New investment in state-of-the-art field monitoring equipment and laboratory facilities will enable the UK Centre for Ecology & Hydrology (UKCEH) to continue to deliver innovative world-class environmental research.

UK Research and Innovation is investing a total of £213 million across the country to expand and upgrade existing research infrastructure, helping UK researchers of all disciplines tackle major challenges such as recovery from the effects of the COVID-19 pandemic, climate change and meeting the national target of net zero carbon emissions.

UKCEH is to receive £3 million of this new capital spending, which comes from the UK Government’s World Class Labs funding scheme, to support our research into the impacts of environmental changes.

Much of the investment will be spent on high-tech laboratory equipment at UKCEH’s four sites, in Wallingford, Lancaster, Edinburgh and Bangor.

There will also be funding for remote monitoring equipment, including £200,000 for new instrumentation for COSMOS-UK, the pioneering national soil moisture monitoring network. Run by UKCEH, COSMOS-UK supports scientific research and provides valuable data to stakeholders such as the Met Office, farmers and water companies. The investment will enable equipment to be standardised across the national network of around 50 monitoring stations, ensuring data collected is consistent, useful and reliable for users, especially farmers to help them manage crop yields. 

Meanwhile, £175,000 will pay for a new flux analyser at the BT Tower Atmospheric Observatory, which is run by UKCEH and partner institutes. The new instrument will track central London’s emissions of three most important greenhouse gases - carbon dioxide (CO2), methane and nitrous oxide - as well as carbon monoxide and ethane. Of these gases, only emissions of CO2 and methane are currently measured at the top of the 190m-tall BT Tower by ageing equipment.

Dr Eiko Nemitz, an environmental physicist at UKCEH, explains the new flux analyser will identify the key sources of pollution that need to be addressed for reducing emissions, with the measurement of carbon monoxide emissions, for example, helping to isolate the impact of vehicle emissions.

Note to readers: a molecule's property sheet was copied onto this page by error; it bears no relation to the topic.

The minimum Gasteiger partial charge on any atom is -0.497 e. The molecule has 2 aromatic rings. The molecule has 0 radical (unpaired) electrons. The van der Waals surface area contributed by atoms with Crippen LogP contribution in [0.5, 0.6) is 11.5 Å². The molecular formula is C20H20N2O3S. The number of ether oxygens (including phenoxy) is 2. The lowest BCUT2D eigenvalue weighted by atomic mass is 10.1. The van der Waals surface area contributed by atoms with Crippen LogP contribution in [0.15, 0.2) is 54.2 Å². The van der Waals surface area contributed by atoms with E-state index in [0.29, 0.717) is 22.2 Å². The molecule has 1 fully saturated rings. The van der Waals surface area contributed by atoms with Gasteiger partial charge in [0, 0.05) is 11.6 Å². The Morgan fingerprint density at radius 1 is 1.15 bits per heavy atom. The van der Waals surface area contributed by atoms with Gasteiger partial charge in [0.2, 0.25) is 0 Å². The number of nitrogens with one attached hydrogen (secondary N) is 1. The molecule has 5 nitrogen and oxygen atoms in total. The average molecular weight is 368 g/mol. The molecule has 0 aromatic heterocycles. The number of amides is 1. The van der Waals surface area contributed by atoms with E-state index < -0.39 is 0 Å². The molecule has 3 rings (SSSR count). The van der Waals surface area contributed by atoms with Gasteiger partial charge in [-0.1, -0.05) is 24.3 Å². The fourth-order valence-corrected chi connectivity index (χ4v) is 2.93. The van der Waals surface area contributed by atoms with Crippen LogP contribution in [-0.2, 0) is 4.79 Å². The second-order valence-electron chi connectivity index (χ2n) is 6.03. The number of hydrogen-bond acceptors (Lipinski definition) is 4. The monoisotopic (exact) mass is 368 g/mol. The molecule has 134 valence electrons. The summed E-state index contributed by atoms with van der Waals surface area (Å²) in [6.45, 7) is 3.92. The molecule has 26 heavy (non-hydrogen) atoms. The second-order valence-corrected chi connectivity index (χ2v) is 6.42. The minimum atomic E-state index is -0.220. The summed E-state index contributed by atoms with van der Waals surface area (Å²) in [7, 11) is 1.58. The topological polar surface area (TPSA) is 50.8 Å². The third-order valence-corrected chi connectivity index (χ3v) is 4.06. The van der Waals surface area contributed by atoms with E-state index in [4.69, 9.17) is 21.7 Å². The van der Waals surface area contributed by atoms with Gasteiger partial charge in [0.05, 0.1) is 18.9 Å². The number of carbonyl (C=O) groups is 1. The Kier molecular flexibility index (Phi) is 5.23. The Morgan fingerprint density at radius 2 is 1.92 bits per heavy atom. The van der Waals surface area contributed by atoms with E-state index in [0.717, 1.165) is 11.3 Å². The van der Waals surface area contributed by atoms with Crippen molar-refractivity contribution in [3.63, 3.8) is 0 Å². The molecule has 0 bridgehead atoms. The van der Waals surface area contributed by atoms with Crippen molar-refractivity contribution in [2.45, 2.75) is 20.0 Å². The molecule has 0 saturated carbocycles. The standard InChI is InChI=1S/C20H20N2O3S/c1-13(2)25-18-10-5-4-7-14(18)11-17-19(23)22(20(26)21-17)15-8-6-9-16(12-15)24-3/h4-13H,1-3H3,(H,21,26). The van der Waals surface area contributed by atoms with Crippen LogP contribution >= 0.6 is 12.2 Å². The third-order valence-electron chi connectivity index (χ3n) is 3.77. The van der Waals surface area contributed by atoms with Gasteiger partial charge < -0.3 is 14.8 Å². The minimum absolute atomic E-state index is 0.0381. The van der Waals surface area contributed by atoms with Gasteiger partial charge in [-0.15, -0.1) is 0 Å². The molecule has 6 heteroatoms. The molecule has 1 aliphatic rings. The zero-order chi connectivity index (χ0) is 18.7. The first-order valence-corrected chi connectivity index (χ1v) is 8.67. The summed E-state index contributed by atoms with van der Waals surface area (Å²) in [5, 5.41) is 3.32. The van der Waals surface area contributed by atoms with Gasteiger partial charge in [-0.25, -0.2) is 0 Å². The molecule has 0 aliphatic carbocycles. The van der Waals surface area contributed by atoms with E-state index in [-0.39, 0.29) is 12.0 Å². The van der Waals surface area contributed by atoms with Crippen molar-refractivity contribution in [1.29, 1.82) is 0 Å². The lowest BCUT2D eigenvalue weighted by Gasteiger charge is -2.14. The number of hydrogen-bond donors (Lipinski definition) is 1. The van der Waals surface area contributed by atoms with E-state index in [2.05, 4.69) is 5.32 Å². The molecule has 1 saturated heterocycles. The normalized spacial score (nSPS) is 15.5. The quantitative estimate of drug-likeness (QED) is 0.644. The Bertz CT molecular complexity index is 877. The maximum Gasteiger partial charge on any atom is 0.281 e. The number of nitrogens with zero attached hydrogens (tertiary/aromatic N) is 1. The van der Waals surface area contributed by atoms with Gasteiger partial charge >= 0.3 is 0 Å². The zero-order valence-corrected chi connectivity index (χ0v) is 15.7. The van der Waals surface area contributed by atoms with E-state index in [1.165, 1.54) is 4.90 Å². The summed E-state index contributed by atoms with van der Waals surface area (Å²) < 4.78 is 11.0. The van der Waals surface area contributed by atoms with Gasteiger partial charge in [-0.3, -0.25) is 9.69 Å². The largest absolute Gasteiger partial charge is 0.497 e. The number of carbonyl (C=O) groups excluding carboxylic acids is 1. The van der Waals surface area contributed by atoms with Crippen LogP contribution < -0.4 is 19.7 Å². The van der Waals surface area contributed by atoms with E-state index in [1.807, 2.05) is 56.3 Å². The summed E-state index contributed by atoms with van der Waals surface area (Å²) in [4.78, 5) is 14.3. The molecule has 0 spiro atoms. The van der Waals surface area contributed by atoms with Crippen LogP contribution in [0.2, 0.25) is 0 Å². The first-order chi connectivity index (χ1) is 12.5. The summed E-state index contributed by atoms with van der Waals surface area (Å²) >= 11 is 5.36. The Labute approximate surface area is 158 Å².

The equipment will be essential to provide an independent assessment of whether the UK’s targets to reach net zero and improve air quality are being met - Dr Eiko Nemitz

Dr Nemitz says: “Pollutants emitted by fossil fuel combustion in the urban environment are of great concern to human health, while cities are large contributors to overall greenhouse gas emissions.

"The BT Tower is one of relatively few sites globally and the only one in the UK equipped to directly measure urban emissions of pollutants and greenhouse gases, rather than estimating emissions indirectly from concentration measurements, a method which has large uncertainties. Its equipment will therefore be essential to provide an independent assessment of whether the UK’s targets to reach net zero and improve air quality are being met.”

The new investment in upgrading UKCEH’s laboratory facilities includes a total of £843,000 for four more analytical instruments to measure stable isotopes in gases, plants, animals, soils and water at our Lancaster site, which will provide invaluable evidence about key biochemical and geochemical processes. Isotopes are atoms that are variants of chemical elements which differ in the number of neutrons, with a higher number of neutrons meaning greater mass and consequently instability.

Projects at the UKCEH’s isotope laboratory in Lancaster, which was set up in 1984, range from identifying and addressing the impacts of pollution and climate change, to evaluating biodiversity changes and safeguarding the UK’s soils and carbon stocks.

Dr Gloria Dos Santos Pereira, Head of Analytical Chemistry at UKCEH, says: “The state-of-the-art instrument package will be capable of delivering multi-element isotope analyses on a wide range of solid, aqueous and gaseous environmental samples at both natural abundance and enriched levels. This will maintain and enhance existing UK research capability and excellence in stable isotope ecology.”

The £213 million funding is being awarded through UK Research and Innovation’s eight research councils, covering a range of disciplines from physical sciences to arts and humanities. The money for UKCEH is being awarded via the Natural Environmental Research Council (NERC).

“This funding will help ensure that our world-class scientists continue to have world-class labs. Investing in the work of UK environmental researchers highlights our commitment as a nation to understanding and combatting climate change and environmental degradation,” says Professor Sir Duncan Wingham, Executive Chair of NERC.